UAE residents who have been vaccinated against the coronavirus will no longer be required to quarantine for 14 days on return to Abu Dhabi from abroad.
The authorities set out a series of special measures for those who have taken part in the UAE-hosted trials of Chinese drug maker Sinopharm and residents who have subsequently been inoculated.
The new guidelines, released by Abu Dhabi's Crisis, Emergencies and Disasters Committee, will also remove the need for PCR and DPI tests when entering Abu Dhabi's borders from within the UAE for those vaccinated.
Officials approved the limited use of the vaccine in September, for people such as frontline health workers or members of the armed forces.
A number of senior Cabinet members, including Sheikh Mohammed bin Rashid, Vice President and Ruler of Dubai, have already been immunised.
Officials said the new regulations would come into effect after the first dose of the vaccine for participants in the Phase 3 trials and 28 days after the second dose for those taking part in the National Vaccination Programme.
All vaccinated residents who are travelling abroad will still be required to take a PCR test before their flights.
On their return to the capital, participants in the Phase 3 trials must take a PCR test on arrival.
Participants in the National Vaccination Programme are mandated to take the nasal swab on arrival, plus on the fourth and eighth day after they have landed.
All residents who have received a vaccination must continue to take a PCR test every two weeks, under the guidelines.
The UAE hosted a Phase-3 trial – approved by the World Health Organisation – that involved 31,000 volunteers in the Emirates, Bahrain and Jordan.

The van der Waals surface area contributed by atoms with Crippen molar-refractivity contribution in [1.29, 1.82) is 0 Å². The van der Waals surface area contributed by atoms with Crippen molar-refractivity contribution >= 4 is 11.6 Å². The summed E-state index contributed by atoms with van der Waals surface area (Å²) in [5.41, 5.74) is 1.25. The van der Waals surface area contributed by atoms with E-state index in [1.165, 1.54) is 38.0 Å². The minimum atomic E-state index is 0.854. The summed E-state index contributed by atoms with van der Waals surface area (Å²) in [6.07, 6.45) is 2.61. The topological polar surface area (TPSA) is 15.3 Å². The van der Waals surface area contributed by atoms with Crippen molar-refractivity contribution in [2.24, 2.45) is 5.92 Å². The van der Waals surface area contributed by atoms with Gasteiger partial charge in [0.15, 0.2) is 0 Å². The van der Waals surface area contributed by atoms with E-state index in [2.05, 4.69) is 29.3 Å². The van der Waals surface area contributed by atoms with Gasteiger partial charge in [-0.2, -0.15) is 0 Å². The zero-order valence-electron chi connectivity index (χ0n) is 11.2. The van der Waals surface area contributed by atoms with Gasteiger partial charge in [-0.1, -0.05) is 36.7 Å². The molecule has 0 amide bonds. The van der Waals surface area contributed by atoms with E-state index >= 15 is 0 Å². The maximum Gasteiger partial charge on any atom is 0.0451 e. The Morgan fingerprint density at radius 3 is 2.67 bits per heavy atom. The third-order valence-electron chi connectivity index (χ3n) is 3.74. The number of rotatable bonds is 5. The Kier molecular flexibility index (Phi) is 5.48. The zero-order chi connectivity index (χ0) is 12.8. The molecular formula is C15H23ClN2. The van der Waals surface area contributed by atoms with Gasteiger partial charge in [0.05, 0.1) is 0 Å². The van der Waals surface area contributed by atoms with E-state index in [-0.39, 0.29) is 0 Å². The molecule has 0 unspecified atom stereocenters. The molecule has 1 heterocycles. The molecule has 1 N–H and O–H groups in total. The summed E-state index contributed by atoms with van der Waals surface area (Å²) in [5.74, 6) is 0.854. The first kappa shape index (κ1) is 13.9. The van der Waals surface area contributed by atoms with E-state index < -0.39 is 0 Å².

A clinic was set up at the Abu Dhabi National Exhibition Centre to manage the trial, which began in July. Another was later established in Sharjah.
Hundreds of medical staff also came forward to lend their support to the project.
Minister of Health and Prevention Abdulrahman Al Owais approved the emergency use of the vaccine after encouraging results in clinical trials.
"The results of studies during the final stages of the third phase showed that the vaccine is effective and resulted in a strong response and the generation of antibodies to the virus," Mr Al Owais said in September.
"Studies on the safety of the vaccination have been reviewed and showed that it is safe for use."
Dr Nawal Al Kaabi, chairwoman of the National Clinical Committee for Covid-19, said volunteers felt only minor symptoms, such as a sore throat.
Sinopharm said last week that close to one million people had taken its vaccine through its emergency-use programme.
The results of the Phase-3 trial have not been independently reviewed in a published article yet, but a study in The Lancet Infectious Diseases last month showed strong results from Phases 1 and 2, including in people older than 60.
Earlier this month, officials said that more than 30,000 members of the armed forces and national service recruits were vaccinated against Covid-19.
Brig Gen Dr Aysha Al Dhaheri, commander of the Medical Services Corps, said the campaign was vital to safeguarding military personnel in the face of the pandemic.